Of course, drop-downs and fly-outs have their downsides as well. For one thing, they don’t lend themselves to providing a breadcrumb trail — a series of links at the top of a page listing the categories and subcategories the user has passed through — to help shoppers navigate back to where they started. What’s more, says Hosford, fly-outs and drop-downs sometimes cover content on the site that customers could be looking for. Clever home page design can mitigate this issue. J. Jill, for one, designed its home page so that the fly-outs obstruct only lifestyle photography and sparse promotional text.
Bethel, CT-based Star Struck, which sells licensed sports apparel and memorabilia, uses a combination of drop-down menus and straight text links. On its home page, customers have an overview of product categories and limited view of subcategories, all as text links. But on the landing pages for the major product categories such as “Baseball,” “College,” and “Auto Racing,” drop-down menus organize products by team or product type.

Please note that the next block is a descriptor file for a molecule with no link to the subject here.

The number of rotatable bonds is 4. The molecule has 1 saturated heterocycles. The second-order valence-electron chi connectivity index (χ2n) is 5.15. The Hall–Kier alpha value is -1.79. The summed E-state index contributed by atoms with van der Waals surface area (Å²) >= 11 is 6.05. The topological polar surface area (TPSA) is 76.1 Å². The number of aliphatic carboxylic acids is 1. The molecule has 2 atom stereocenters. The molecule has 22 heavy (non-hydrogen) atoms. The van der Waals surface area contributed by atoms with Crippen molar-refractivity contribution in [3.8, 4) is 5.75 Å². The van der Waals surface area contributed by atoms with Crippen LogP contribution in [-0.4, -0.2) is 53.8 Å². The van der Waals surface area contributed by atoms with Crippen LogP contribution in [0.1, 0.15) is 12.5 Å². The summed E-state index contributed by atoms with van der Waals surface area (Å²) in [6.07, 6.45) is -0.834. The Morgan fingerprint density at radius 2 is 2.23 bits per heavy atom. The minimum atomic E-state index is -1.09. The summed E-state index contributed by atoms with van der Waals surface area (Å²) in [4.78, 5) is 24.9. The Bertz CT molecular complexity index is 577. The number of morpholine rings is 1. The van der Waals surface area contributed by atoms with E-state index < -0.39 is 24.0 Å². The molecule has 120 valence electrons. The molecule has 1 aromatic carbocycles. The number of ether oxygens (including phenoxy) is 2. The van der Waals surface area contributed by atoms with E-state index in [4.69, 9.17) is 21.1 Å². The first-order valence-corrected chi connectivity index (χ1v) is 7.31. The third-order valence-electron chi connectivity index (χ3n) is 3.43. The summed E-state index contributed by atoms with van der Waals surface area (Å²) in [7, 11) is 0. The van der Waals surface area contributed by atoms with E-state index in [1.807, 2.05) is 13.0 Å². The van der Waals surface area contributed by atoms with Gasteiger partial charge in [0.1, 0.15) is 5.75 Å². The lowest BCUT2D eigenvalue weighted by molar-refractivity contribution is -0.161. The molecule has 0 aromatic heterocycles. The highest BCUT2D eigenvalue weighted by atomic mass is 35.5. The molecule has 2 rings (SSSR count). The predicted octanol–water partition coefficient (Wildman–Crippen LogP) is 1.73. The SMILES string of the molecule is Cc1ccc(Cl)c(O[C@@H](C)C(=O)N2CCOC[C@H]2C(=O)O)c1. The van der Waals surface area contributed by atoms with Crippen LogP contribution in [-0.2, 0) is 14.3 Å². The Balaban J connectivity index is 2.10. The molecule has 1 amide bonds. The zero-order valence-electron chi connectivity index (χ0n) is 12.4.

Up until several months ago, Star Struck had relied exclusively on drop-down menus. “We know that based on the way spiders crawl sites and everything else, that it’s better now how we have it set up,” says president Ken Karlan. He adds that the site has not seen an increase in visitor abandonment rates since the switch.
Refinement or filtering, a navigation method that allows visitors to refine search results by choosing from a predetermined list of product characteristics or subcategories, is yet another navigation option. Peaslee says that filters are the most common alternative to drill-downs and will become more prevalent as the technology becomes easier to use and users become better acquainted with it.
Electronics retailer Circuit City uses filters in its site navigation to help customers narrow their search based on merchandise specifications. Visitors start by navigating through fly-out menus on the home page — selecting the “Audio” category, for instance, produces a menu of 11 subcategories, including “Home Theater” and “MP3 Players.” Once on the, say, “MP3 Players” landing page, customers can view all MP3 players or further refine their search by price, brand, and several other criteria preselected by Circuit City.
Although the selection options may seem commonsensical to those creating the site, Peaslee says that feedback Creative Good has gathered from consumer labs shows that users find the technology confusing. “For all its ‘whiz bang,’ if you don’t do it well, you’re better off with drill-down,” says Peaslee.